Education International
Education International

Prof. Katarina Tomasevski, the first-ever United Nations Special Rapporteur on the Right to Education, died October 4, 2006 in Copenhagen. She was 52.

published 10 October 2006 updated 10 October 2006

"All of us at Education International wish to extend our deepest sympathies to Katarina’s family, friends and colleagues around the world," said General Secretary Fred van Leeuwen.

"We will never forget the tremendous energy and passion she brought to the defense of human rights, especially the right to education. When the dream of free, accessible, quality public education for all finally becomes a reality, it will be in no small measure because of the work of Katarina Tomasevski."

Tomasevski, a Harvard-trained lawyer, completed her PhD at University of Zagreb on the theme of Terrorism and Contemporary International Law. Her subsequent research covered a vast array of topics including women’s and children’s rights, the right to food, children in prison, development aid and human rights, HIV/AIDS and human rights, and denial of the right to education. She served as UN Special Rapporteur from 1998 to 2004, during which time she established the Right to Education Project.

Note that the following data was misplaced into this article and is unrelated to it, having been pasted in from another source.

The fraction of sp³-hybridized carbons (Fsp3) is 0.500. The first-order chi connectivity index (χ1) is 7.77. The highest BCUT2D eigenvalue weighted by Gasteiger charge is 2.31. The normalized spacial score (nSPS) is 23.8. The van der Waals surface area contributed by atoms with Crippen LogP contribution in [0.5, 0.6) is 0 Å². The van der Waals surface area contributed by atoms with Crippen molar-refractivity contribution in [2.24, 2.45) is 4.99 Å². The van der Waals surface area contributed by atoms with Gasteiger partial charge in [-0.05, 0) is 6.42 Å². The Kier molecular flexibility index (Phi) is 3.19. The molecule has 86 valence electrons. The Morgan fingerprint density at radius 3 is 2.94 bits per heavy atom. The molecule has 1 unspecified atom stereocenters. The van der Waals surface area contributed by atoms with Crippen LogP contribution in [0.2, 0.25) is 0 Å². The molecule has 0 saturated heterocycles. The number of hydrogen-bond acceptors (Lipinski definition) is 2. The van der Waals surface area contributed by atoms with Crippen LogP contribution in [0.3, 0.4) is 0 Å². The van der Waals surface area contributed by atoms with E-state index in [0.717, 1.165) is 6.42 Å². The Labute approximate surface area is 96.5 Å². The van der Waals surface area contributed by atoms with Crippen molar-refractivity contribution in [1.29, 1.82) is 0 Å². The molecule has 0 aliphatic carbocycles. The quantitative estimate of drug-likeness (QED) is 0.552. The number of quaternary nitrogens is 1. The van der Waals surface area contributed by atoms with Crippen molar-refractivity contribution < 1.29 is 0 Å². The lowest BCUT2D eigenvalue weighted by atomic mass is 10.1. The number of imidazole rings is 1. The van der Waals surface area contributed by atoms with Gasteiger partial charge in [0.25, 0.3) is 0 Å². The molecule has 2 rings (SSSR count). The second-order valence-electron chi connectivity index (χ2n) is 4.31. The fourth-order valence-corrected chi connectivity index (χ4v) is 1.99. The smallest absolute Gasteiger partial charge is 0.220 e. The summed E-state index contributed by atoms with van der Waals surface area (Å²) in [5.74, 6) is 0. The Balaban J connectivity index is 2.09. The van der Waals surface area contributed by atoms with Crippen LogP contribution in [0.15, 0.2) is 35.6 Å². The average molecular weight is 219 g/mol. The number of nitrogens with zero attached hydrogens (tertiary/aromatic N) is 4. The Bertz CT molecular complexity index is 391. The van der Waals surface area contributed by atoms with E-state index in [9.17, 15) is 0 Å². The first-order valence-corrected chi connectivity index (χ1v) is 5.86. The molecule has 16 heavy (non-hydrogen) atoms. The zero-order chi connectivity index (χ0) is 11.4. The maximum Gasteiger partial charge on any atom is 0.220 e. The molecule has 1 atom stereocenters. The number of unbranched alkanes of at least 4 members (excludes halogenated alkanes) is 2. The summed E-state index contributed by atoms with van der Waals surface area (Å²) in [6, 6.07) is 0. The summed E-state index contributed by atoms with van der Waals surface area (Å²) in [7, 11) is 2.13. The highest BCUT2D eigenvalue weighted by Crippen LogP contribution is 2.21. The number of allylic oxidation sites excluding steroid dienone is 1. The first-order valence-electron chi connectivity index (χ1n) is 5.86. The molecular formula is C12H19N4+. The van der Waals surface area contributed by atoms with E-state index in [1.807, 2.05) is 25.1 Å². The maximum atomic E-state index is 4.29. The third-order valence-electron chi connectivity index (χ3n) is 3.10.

A multi-linguist, Tomasevski lived in more than a dozen countries throughout her illustrious career and worked around the world. She taught, wrote and published widely. Her Handbook on CEDAW, the Convention on Elimination of All Forms of Discrimination Against Women, was recently updated and reprinted.

Tomasevski’s latest work is entitled The State of the Right to Education Worldwide: Free or Fee. 2006 Global Report. At 280 pages, it offers a comprehensive look at the shortcomings of global educational promises and examines how the right to education fares in 170 countries.

"The Report highlights the abyss between domestic policies of wealthy creditor and donor governments which keep compulsory education free, and their external policies which have made it for-fee," she wrote. Tomasevski’s web site warns that the report will make education advocates angry. It’s a righteous anger she clearly wants to spark into action. Her final challenge to us all: "Read the Report. Get angry. Help exposing and opposing economic exclusion for education."

To read Tomasevski’s full report, go to: www.katarinatomasevski.com For more on the right to education, go to: www.right-to-education.org